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Big Rig Driver Education looking to fill driver void

EDMONTON, Alta. - Denzil Matvichuk is trying to fill a void. The owner of Edmonton, Alta.-based Big Rig Driver Education, a division of Big Valley Driver Education Inc., is doing his part to address C...

EDMONTON, Alta. – Denzil Matvichuk is trying to fill a void. The owner of Edmonton, Alta.-based Big Rig Driver Education, a division of Big Valley Driver Education Inc., is doing his part to address Canada’s truck driver shortage by training European truck drivers to work in Canada, giving them new lives and new opportunities as he provides what he calls a short-term solution to a looming issue in the trucking world.

“Many drivers are retiring and there are not enough people out there to replace them,” said Matvichuk, whose company offers Class 1 advanced transport driver training and Class 1 and 3 licence endorsements.

Matvichuk said he has spent a lot of time going to high schools, job fairs, Aboriginal communities and elsewhere to promote truck driving as a career and that many people have expressed an interest in becoming truck drivers. That interest, however, doesn’t seem to be enough, which is why Matvichuk sees the European driver training program as a way to address the driver shortage, for now.

“It’s easier to train people who already live in Canada to become truck drivers, but for the moment, I have to look overseas to find students,” he said. “You have to fill the void.”

The European driver training program, which began in 2002, came about after Matvichuk, who began driving trucks in 1972, became a driver trainer in 1989, and founded Big Rig in 1994, received a phone call from a recruiter in Romania who wanted him to train former members of the Romanian military to work as truck drivers in Canada. Matvichuk travelled to Romania to investigate the idea and found that the people the recruiter wanted him to train were good-quality candidates. He took resumes from the drivers and then began to sell the idea of bringing them to Canada to work to trucking firms.

“The trucking companies were very excited about the idea, but they weren’t sure how it would work,” said Matvichuk, who, in addition to speaking with trucking firms, contacted the federal and provincial governments about helping him through the process of establishing the driver training program.

Matvichuk, who has trained more than 50 people under the European driver training program, said it took about 18 months of speaking to trucking firms and the federal and provincial governments to get the program off the ground.

He said trucking companies are on board with the program.

“I don’t go to them anymore, they come to me,” said Matvichuk.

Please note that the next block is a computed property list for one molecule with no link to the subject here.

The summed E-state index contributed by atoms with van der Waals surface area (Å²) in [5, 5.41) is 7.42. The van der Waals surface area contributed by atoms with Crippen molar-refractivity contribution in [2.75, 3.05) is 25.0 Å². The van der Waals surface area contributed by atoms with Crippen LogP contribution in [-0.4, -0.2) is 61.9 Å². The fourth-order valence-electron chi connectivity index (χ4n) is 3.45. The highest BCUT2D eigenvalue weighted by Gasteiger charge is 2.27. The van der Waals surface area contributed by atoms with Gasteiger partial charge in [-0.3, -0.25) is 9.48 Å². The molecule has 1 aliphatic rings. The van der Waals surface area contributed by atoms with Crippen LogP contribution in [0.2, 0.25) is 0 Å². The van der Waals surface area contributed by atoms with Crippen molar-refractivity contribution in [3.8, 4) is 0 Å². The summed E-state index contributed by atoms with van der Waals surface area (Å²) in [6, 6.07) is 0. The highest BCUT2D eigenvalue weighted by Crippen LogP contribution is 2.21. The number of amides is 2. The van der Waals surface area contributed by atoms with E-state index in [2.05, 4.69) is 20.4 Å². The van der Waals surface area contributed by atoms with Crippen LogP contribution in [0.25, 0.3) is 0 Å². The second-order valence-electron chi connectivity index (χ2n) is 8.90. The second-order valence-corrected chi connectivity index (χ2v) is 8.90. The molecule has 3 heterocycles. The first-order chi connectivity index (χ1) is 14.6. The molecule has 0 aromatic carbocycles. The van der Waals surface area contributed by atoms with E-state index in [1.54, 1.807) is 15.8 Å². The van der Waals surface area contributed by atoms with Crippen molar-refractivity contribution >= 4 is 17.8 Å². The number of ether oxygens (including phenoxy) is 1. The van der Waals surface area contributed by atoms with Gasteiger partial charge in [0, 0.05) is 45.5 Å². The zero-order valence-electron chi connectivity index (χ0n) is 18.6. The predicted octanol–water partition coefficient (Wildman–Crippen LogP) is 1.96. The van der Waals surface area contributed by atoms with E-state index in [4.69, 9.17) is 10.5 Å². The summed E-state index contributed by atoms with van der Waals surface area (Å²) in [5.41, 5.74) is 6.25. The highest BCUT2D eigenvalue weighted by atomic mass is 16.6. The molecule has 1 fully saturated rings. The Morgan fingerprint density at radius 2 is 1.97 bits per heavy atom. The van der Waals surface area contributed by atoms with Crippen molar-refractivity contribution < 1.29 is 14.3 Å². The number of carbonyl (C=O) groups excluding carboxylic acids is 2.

He said the driver training program has been very successful.

“We’ve got Europe’s best drivers coming through our school,” said Matvichuk. “These guys are very good at what they do.”

Having the opportunity to be truck drivers in Canada is something those who’ve taken Big Rig’s European driver training seem to value quite a lot.

A group of truck drivers from Romania recently sat down to talk about the move to Canada, a life change they’re all pleased to have made.

Florentin Melca, who came to Canada in December 2003, finds truck driving in his new country a little different from what it was in Romania, but likes Canada better.

“There are some things that are better in Romania, some things that are better in Canada, but overall, Canada is a big plus over Romania,” he said.

Driver Mario Corozel has similar feelings.

“It’s completely different, but in a good sense,” he said of working in Canada. “It’s very difficult finding a good job in Europe.”

Corozel said he was surprised at how much work there is in Canada, where he and his family plan to stay.

“My kids are really glad to be here,” he said.

Corozel said his children would have many opportunities in Canada.

“I moved here so they could have a better future,” he said.

Dani Oprisan is especially pleased to be in Canada.

“I give a thousand thanks to Denzil for what he did for us,” he said. “I was born again in February 2004 when I came to this country.”

Oprisan said he plans to build a future in Canada, where he finds that life is better for him than back home.

Horatiu Calin thinks Big Rig’s training was very good and that it prepared him for his job.

“They teach us what we have to know,” said Calin, who also came to Canada in February 2004.

Like Corozel, Calin sees a good future in his new country.

“I think Canada will be better for me and my family,” he said. “We will have a nice future here.”

Coming to Canada does not just bring benefits to the drivers and their families; their new country benefits from them being here as well.

“The Europeans I’ve trained are excellent workers and good people,” said Matvichuk. “They are an asset to our country.”

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1 Comment » for Big Rig Driver Education looking to fill driver void
  1. Hazel Hart says:

    Lowell Hart who currently lives in Campbell River, B.C. is yearning to move back to Alberta. I think a phone call may spur him on. Ask for his driver’s abstract and resume. You will be surprised at how qualified he is — he even worked as a substitute teacher in his early years. 1 250 756 8757 or 1 250 923 0578.
    And who am I? an eager mother, Worthy Matron of Maple Leaf #7, who would love to have my son back in Alberta. Thank you.
    Hazel Hart

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